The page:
Daily cannabis use, especially of the high potency strains, is linked to an increased risk of developing psychosis, according to new research released Tuesday.
The European study, which looked at cannabis use in 11 major cities and Brazil, is the first to show the impact of marijuana use on rates of psychosis, a severe mental condition, in large populations. The link with psychosis was strongest in London and Amsterdam where high potency strains — marijuana which contains over 10 percent THC, the psychoactive component of the drug — are highest and most commonly available.
In Amsterdam, half of all new cases of psychosis were linked with high potency use; in London, one-third of new cases were linked with high potency use.
“Our findings are consistent with previous studies showing that the use of cannabis with a high concentration of THC, also known as skunk-like cannabis, has more harmful effects on mental health than weaker forms,” said Dr. Marta Di Forti, lead author from the Institute of Psychiatry, Psychology, and Neuroscience at King’s College, in London. “For the first time we have consistent evidence that there is a dose-dependent relationship between cannabis use and induced psychosis at a population level. The more cannabis you consume the more likely you are to develop a psychotic disorder.”
The new study, published in The Lancet Psychiatry journal, looked at 901 individuals with first episode psychosis who used mental health services across Europe between 2010 and 2015. The researchers collected information about participants’ history of cannabis use and other recreational drugs. They used published data to estimate THC levels in the types of cannabis used by participants.
The strains were classified as either high potency — over 10 percent THC — or low potency — under 10 percent THC.
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Across the 12 sites, people who used any type of cannabis on a daily basis were three times more likely to have a diagnosis of a new episode of psychosis, compared with people who had never used cannabis, the researchers concluded. This increased to five times more likely for daily use of high potency cannabis.
Of all new cases of psychosis across the 12 sites during that time period, an estimated one in five new cases of psychosis were linked to daily cannabis use. One in 10 were linked to use of high potency cannabis, the study found.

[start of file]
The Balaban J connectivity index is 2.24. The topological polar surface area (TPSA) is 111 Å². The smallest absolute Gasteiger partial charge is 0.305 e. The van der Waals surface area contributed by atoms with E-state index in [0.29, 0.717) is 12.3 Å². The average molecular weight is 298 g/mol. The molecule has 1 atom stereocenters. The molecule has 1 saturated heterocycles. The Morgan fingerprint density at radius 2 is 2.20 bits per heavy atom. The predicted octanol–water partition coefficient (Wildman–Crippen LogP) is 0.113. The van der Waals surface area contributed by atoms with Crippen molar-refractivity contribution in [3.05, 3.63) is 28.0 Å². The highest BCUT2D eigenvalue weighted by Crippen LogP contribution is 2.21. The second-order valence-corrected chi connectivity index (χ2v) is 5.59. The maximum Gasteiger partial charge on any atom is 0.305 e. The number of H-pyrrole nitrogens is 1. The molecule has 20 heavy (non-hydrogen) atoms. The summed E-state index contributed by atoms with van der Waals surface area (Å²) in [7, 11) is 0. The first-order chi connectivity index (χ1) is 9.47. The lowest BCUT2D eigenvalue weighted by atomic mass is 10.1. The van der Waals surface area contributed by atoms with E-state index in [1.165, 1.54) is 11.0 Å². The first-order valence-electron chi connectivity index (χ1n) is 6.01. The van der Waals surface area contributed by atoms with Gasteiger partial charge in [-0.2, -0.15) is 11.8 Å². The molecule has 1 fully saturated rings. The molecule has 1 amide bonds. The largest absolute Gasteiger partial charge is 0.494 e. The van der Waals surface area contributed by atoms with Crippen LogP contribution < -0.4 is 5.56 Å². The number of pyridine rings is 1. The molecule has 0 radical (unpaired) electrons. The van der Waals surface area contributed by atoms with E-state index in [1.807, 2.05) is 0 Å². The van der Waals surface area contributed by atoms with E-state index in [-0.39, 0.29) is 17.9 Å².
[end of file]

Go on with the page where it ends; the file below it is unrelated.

“THC is the culprit in the psychotic events,” said Di Forti.
In the Netherlands, the THC content reaches up to 67 percent in certain cities such as Nederhasj. In London, skunk-like cannabis, known for its strong stench, represents 94 percent of the street market and has an average THC of 14 percent.
Previous research has linked weed use and psychosis, but the studies haven't been in large enough populations to provide reliable results.
A Canadian study published in the Journal of Child Psychology and Psychiatry in 2017 showed a substantial increase in “psychotic-like experiences” in teenage users. The study also reported adverse effects on cognitive development and increased symptoms of depression.
Other studies show that chronic use may even interfere with normal development of the adolescent brain.
“The results of this study need to be taken seriously,” said Dr. Adrian James, Registrar at the Royal College of Psychiatrists, in London.
“Cannabis carries severe health risks and users have a higher chance of developing psychosis,” James said in a statement. “The risks are increased when the drug is high in potency, used by children and young people and when taken frequently.”
Many countries have legalized or decriminalized cannabis use, leading to concerns that this might result in an increase in cannabis use and associated harms.
Studies on marijuana cannot be performed in the U.S. because the drug — which is now legal by a doctor’s order in 33 states and recreationally in 11 states plus the District of Columbia — remains in the same class federally as heroin and LSD, a Schedule I drug, designated as having “a high potential for abuse” and “no currently accepted medical use.”
Public health advocates of U.S. cannabis research believe marijuana laws should have no bearing on a scientist’s ability to study the drug’s consequences on a population.
This makes European and Canadian research all the more important, especially as more potent marijuana strains enter the U.S. market. For example, one study found that the average amount of THC in U.S. marijuana samples rose from 4 percent in 1995 to over 12 percent in 2014. During that same time, cannabidiol, the non-psychoactive component of marijuana, fell from 0.28 percent to 0.15 percent. This shift in the ratio of THC to CBD has a pronounced effect on the drug's perceived potency.
“CBD, which we refer to as the 'good guy' component of cannabis, has no psycho-active component and has even been show to offset the psychoactive components of THC in experimental studies,” said Di Forti.
In the U.S. the average THC potency of the cannabis flower products sold in Washington’s state-licensed markets is over 20 percent, and the average potency of extract-based products — like oils for vaping pens, and dabs — is in the neighborhood of 70 percent, Jonathan Caulkins, a drug policy researcher and professor at Carnegie Mellon University told NBC News.
Di Forti cautions that until more research is done, it is in most people’s best interest to stay away from high potency cannabis.
“If you want to experiment with it, do it rarely,” she said.